This summer Family Matters once again offered the Learning Matters summer program for area youth entering grades 2-6. The program included hands-on classes around a variety of engaging topics, educational field trips (including an overnight camping trip), one-to-one literacy tutoring sessions, and many leadership development activities.
Youth signed up for week-long morning and afternoon classes, all of which involved project-based experiential problem solving.
In Cupcake Wars, small groups adapted a basic cupcake recipe and decorated the cupcakes to represent countries in the World Cup. The groups then competed in the “World Cupcake Challenge.” In Mad Scientists, youth created a parachute to drop an egg safely to the ground from the 2nd floor fire escape. In Creative Expression, individuals used art materials to create a visual depiction of themselves. In The Building Challenge, popsicle sticks and hot glue were utilized to create a bridge that supported as much weight as possible.
Youth also solved mysteries, created new crayons from crayon scraps, made every kind of slime imaginable, and created cheer routines and dance moves. They learned about animal species, native Illinois plants, and the properties of human blood and how it travels through the body.
During the über-popular Best Lemonade Stand Ever, groups of three devised, prepared, and implemented business plans that included what to sell, where to sell, how to price, and how to advertise their products. Several youth focused their efforts and their wits on creating plans and then rallying the rest of their groups to execute them. They problem-solved along the way; when the first location seemed to be a dud, one group leader started giving out lemonade free of charge, which actually enticed some people to pay. Another leader started walking the area with a sign and became a barker, calling out, “Lemonade — get your nice cold lemonade!” They encouraged their team members when they got distracted, saying, “Hey, you gotta come back over here and help. You want us to make money, right?”
When it was time to divide up the proceeds, each of the 13 team members had earned $4.50. There were happy faces all around!
Underlying all of the fun, the new experiences, and the learning were opportunities to work together to accomplish tasks, to build friendships, to gain and sustain academically, to care for each other, and to build confidence in one’s own abilities to think and create and solve.
Many field trips were incorporated into morning and afternoon classes. Tea Time culminated in a Beach Tea Party (requested by the four girls in the class). The group prepared chai tea in a thermos, packed a bag with tea cups and treats, and then dined at the beach front. Before dipping their feet into the water, the group shared what they appreciated about one another.
The highlight of Animals & Conservation was visiting Not Just Thee Fish Bowl, a pet store in Evanston full of exotic and diverse animals. The youth in the class saw numerous species and loved petting rabbits, guinea pigs, snakes, ferrets, birds, a tortoise, and the store cat, which one of the youth insisted on naming “Steve.” It was exciting to see the children interact with the animals with such curiosity and interest that time stood still.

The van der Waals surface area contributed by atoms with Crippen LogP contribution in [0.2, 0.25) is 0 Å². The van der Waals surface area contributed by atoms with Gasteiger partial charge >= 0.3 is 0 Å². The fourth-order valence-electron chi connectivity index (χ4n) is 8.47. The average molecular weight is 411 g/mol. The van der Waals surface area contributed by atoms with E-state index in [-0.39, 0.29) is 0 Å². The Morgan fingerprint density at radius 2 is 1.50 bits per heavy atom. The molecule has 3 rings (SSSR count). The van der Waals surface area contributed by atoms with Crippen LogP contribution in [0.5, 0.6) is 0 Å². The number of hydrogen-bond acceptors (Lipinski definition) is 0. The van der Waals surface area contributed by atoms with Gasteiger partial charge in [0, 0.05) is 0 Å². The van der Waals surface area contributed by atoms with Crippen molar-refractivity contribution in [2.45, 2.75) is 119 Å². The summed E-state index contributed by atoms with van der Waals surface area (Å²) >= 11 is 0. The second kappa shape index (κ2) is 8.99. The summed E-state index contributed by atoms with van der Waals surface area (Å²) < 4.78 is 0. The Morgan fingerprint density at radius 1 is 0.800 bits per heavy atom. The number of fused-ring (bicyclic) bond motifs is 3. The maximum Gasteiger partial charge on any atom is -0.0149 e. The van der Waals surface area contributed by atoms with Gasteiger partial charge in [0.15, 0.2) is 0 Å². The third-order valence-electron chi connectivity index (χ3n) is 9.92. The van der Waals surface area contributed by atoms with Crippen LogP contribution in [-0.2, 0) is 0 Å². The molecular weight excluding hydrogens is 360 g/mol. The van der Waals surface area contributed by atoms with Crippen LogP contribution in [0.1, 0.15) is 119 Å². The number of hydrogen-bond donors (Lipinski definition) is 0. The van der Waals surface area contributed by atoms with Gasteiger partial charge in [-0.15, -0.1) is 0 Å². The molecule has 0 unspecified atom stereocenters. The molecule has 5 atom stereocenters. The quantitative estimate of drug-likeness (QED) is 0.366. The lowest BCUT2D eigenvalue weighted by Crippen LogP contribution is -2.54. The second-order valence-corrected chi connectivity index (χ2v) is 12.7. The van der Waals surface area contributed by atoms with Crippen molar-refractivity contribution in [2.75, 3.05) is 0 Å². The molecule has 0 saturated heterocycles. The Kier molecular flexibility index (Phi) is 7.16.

Other groups visited Emily Oaks Nature Preserve, The Skokie Sculpture Walk, Patisserie Coralie, and Calvary Cemetery.
The overnight camping trip at the Little House of Glencoe near the Skokie Lagoons was a favorite for everyone. Just thirty minutes from Rogers Park, the campground seemed like a different world. The children ran out of the cars and into the cabin and grounds shrieking: “This place is great!” “How long do we get to stay?” “All of this is ours?”
Tents were pitched, a campfire was lit, meals were made together as a group, trails were hiked, boundless games were played, a hammock and tree swing were set up, crafts were created, and so much fun was had! For a number of youth, this was their first experience “camping,” or it was a first experience in a different way; two students made and tasted s’mores for the first time. It was a wondrous two days, full of fun, creativity, and deepening relationships.
Every student in Learning Matters participated in Power Hour – an hour on Tuesdays and Thursdays every week dedicated to reading and literacy activities (and a little math). Additionally, the students were encouraged to participate in the Reading Challenge: to read 500 minutes — 100 minutes per week for each of the five weeks of Learning Matters. Students could count the time they read during Power Hour and also read at home to reach that goal.
Each child was encouraged further to partner with a parent, older sibling or another adult family member and read together during these summer weeks.
Until Next Summer …
It is such an affirmation to witness the joy and enthusiasm for the learning environment and student camaraderie at Learning Matters each summer.